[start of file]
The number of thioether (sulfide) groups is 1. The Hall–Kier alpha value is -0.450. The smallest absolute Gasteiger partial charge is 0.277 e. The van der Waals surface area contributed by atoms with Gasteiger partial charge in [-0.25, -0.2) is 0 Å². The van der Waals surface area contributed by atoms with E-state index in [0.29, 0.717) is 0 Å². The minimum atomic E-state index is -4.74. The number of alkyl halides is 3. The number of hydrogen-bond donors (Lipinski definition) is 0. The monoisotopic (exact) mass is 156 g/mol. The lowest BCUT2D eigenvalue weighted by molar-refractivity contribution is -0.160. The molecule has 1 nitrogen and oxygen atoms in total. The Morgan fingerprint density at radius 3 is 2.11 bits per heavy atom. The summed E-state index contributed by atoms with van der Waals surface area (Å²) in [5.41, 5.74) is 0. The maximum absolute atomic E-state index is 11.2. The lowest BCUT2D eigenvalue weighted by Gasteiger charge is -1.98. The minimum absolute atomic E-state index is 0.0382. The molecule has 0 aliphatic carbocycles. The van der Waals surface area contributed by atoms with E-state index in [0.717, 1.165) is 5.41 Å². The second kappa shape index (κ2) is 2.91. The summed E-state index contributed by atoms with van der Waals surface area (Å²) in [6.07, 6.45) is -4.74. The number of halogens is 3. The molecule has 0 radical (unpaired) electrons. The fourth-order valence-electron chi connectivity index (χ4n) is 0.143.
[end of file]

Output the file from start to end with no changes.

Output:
The number of thioether (sulfide) groups is 1. The Hall–Kier alpha value is -0.450. The smallest absolute Gasteiger partial charge is 0.277 e. The van der Waals surface area contributed by atoms with Gasteiger partial charge in [-0.25, -0.2) is 0 Å². The van der Waals surface area contributed by atoms with E-state index in [0.29, 0.717) is 0 Å². The minimum atomic E-state index is -4.74. The number of alkyl halides is 3. The number of hydrogen-bond donors (Lipinski definition) is 0. The monoisotopic (exact) mass is 156 g/mol. The lowest BCUT2D eigenvalue weighted by molar-refractivity contribution is -0.160. The molecule has 1 nitrogen and oxygen atoms in total. The Morgan fingerprint density at radius 3 is 2.11 bits per heavy atom. The summed E-state index contributed by atoms with van der Waals surface area (Å²) in [5.41, 5.74) is 0. The maximum absolute atomic E-state index is 11.2. The lowest BCUT2D eigenvalue weighted by Gasteiger charge is -1.98. The minimum absolute atomic E-state index is 0.0382. The molecule has 0 aliphatic carbocycles. The van der Waals surface area contributed by atoms with E-state index in [0.717, 1.165) is 5.41 Å². The second kappa shape index (κ2) is 2.91. The summed E-state index contributed by atoms with van der Waals surface area (Å²) in [6.07, 6.45) is -4.74. The number of halogens is 3. The molecule has 0 radical (unpaired) electrons. The fourth-order valence-electron chi connectivity index (χ4n) is 0.143.